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June 13, 2014

Pebble Hunting

Alex Anthopoulos' Amazing Offseason

by Sam Miller

As the 2013 season concluded, Alex Anthopoulos’ chair in Toronto was, per reports and common sense, wobbly. “He needs a winning season in 2014 or he will likely be fired,” wrote Richard Griffin, in an article that suggested opposing teams had cracked his tactics, putting the Blue Jays in a disadvantageous position on the trade market. Now, of course, the Blue Jays are the class of the AL East, the most improved team (by winning percentage) in baseball from a year ago, and as likely to make the playoffs as the Tigers are. Clearly, Anthopoulos had a tremendous offseason. Clearly, he’ll be in contention for executive of the year. Anybody who foretold his dismissal clearly didn’t see this incredible act of General Managing in the winter of 2013-2014. Let’s review the seven key moves that Anthopoulos made:

7. Signed Tomo Ohka
Ohka hadn’t pitched in American professional baseball since 2009, but after shoulder surgery in 2011 he began to rely on a knuckleball. The Blue Jays took a flier on him in December, invited him to spring training, then released him. He’s now pitching in the independent Atlantic League, where he has 13 strikeouts and 25 walks. But while Ohka isn’t contributing directly to the Blue Jays’ pennant run, Mark Buehrle has cut his ERA in half and has the American League’s 10th-best WARP. He has allowed more than two earned runs only twice, and the Blue Jays are 11-2 when he starts. Because of this, Anthopoulos’ efforts at strengthening the Blue Jays’ rotation clearly worked.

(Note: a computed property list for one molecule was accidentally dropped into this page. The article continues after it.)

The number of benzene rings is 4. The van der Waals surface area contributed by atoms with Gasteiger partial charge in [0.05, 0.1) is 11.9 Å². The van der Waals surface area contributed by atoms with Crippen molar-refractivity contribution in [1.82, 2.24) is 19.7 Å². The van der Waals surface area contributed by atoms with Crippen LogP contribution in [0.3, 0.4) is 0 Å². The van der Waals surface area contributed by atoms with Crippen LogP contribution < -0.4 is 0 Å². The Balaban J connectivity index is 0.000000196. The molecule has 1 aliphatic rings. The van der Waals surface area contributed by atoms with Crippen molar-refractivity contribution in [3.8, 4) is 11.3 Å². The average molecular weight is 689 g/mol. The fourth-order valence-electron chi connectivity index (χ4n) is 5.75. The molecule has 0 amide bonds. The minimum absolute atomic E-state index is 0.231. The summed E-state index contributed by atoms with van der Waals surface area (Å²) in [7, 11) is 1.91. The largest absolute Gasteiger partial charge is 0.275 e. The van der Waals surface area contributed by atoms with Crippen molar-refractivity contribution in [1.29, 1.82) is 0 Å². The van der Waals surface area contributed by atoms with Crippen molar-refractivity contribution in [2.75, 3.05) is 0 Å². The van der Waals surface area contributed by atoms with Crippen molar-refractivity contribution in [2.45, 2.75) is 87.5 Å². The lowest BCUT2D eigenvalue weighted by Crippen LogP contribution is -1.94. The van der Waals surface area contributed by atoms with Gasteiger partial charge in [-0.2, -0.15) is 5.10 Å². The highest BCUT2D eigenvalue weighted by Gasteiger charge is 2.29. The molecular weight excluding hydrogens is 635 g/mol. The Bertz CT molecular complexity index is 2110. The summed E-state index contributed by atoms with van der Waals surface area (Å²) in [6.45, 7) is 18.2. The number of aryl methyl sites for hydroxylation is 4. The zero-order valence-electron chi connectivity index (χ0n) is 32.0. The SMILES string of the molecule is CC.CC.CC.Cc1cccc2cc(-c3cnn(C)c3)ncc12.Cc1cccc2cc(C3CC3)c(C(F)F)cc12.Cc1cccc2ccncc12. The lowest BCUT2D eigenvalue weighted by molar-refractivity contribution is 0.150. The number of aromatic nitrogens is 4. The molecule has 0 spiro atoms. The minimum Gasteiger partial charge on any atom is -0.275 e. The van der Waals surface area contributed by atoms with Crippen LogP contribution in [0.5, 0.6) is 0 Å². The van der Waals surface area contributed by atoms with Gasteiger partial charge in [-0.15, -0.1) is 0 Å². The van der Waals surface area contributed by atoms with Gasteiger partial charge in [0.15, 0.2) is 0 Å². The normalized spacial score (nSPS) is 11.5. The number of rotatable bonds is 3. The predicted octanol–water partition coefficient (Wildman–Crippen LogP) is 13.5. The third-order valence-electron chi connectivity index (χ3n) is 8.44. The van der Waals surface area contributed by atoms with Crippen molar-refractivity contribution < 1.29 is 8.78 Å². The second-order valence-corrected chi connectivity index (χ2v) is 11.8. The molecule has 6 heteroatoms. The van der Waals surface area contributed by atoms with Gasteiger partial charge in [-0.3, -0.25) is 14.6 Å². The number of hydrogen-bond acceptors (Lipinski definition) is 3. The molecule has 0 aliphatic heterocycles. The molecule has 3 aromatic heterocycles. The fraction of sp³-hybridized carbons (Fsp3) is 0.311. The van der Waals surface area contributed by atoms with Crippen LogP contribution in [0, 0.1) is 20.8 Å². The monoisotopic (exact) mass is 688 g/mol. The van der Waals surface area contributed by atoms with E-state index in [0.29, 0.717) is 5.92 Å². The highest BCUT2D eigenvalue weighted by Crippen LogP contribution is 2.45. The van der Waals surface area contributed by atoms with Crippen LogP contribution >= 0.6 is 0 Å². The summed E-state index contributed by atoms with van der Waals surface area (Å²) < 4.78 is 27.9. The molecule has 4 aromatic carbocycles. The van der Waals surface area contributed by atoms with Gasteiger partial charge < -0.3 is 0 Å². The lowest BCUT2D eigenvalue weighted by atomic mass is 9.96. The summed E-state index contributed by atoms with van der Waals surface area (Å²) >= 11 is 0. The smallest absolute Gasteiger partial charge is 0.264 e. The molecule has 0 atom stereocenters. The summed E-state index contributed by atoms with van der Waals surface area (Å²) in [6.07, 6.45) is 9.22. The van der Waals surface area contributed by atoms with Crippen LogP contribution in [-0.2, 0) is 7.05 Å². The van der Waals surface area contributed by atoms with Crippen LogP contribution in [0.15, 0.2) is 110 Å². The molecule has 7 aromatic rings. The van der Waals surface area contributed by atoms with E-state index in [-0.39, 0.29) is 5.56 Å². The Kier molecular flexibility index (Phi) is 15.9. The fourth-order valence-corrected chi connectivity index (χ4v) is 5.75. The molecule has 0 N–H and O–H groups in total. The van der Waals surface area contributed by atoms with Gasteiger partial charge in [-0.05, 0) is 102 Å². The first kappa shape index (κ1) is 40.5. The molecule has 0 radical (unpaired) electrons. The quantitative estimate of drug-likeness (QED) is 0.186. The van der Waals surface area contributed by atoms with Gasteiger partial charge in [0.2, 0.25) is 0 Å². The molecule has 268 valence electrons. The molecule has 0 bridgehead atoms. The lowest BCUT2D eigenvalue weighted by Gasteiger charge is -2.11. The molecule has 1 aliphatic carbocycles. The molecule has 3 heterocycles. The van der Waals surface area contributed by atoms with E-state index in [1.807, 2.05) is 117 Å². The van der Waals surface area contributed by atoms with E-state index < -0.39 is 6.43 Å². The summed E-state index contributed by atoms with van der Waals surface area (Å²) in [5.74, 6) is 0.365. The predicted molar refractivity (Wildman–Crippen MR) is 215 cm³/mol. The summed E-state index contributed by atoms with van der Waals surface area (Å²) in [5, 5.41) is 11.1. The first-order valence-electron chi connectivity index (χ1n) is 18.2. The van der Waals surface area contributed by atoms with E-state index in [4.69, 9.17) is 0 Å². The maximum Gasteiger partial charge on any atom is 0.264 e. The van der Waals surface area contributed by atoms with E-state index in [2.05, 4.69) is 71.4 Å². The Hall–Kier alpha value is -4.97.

6. Signed Dioner Navarro
The Blue Jays’ catchers last year were terrible at the plate, hitting .194/.235/.348 with the AL’s worst OBP, third-worst OPS, and second-worst True Average. Most of that rot came from J.P. Arencibia (.194/.227/.365) and Josh Thole (.175/.256/.242), so Anthopoulos non-tendered Arencibia and replaced him with Navarro, who had been (by True Average) the National League’s best-hitting catcher in 2013. He’s been a bit of a mess at the plate this year, but Thole, sweet Thole, has been much improved. Only one AL catcher has a higher OBP than he does in 50 plate appearances or more. Thole’s VORP as the backup catcher has been all by itself a nearly one-win upgrade for Toronto. Because of this, Anthopoulos’ efforts at strengthening the offense from the catching position clearly worked.

5. Came darned close to getting Ian Kinsler in a trade. Really darned close!